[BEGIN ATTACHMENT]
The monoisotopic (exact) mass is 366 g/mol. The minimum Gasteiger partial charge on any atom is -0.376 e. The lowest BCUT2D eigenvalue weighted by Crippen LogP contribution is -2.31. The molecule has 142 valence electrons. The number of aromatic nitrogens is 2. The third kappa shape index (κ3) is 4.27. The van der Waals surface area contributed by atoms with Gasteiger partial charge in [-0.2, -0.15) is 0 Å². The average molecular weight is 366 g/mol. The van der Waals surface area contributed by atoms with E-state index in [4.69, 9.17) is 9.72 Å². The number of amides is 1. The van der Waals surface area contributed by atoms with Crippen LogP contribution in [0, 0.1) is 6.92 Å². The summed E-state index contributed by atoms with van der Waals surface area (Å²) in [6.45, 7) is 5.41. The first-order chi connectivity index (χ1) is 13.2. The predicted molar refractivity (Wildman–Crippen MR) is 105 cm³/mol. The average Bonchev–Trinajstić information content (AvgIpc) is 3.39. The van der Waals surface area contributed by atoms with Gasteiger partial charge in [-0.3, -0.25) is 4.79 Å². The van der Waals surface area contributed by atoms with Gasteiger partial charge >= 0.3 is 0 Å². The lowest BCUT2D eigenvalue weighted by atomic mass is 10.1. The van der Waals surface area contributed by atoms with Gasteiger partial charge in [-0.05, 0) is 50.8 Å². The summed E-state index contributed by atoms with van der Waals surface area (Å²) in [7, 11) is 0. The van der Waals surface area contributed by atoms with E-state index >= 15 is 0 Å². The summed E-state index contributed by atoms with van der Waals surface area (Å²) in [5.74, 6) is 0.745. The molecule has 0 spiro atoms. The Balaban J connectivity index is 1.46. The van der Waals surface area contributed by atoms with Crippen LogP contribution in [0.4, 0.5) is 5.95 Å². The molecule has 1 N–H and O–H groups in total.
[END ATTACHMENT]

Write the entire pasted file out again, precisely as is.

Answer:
The monoisotopic (exact) mass is 366 g/mol. The minimum Gasteiger partial charge on any atom is -0.376 e. The lowest BCUT2D eigenvalue weighted by Crippen LogP contribution is -2.31. The molecule has 142 valence electrons. The number of aromatic nitrogens is 2. The third kappa shape index (κ3) is 4.27. The van der Waals surface area contributed by atoms with Gasteiger partial charge in [-0.2, -0.15) is 0 Å². The average molecular weight is 366 g/mol. The van der Waals surface area contributed by atoms with E-state index in [4.69, 9.17) is 9.72 Å². The number of amides is 1. The van der Waals surface area contributed by atoms with Crippen LogP contribution in [0, 0.1) is 6.92 Å². The summed E-state index contributed by atoms with van der Waals surface area (Å²) in [6.45, 7) is 5.41. The first-order chi connectivity index (χ1) is 13.2. The predicted molar refractivity (Wildman–Crippen MR) is 105 cm³/mol. The average Bonchev–Trinajstić information content (AvgIpc) is 3.39. The van der Waals surface area contributed by atoms with Gasteiger partial charge in [-0.3, -0.25) is 4.79 Å². The van der Waals surface area contributed by atoms with Gasteiger partial charge >= 0.3 is 0 Å². The lowest BCUT2D eigenvalue weighted by atomic mass is 10.1. The van der Waals surface area contributed by atoms with Gasteiger partial charge in [-0.05, 0) is 50.8 Å². The summed E-state index contributed by atoms with van der Waals surface area (Å²) in [7, 11) is 0. The van der Waals surface area contributed by atoms with E-state index >= 15 is 0 Å². The summed E-state index contributed by atoms with van der Waals surface area (Å²) in [5.74, 6) is 0.745. The molecule has 0 spiro atoms. The Balaban J connectivity index is 1.46. The van der Waals surface area contributed by atoms with Crippen LogP contribution in [0.4, 0.5) is 5.95 Å². The molecule has 1 N–H and O–H groups in total.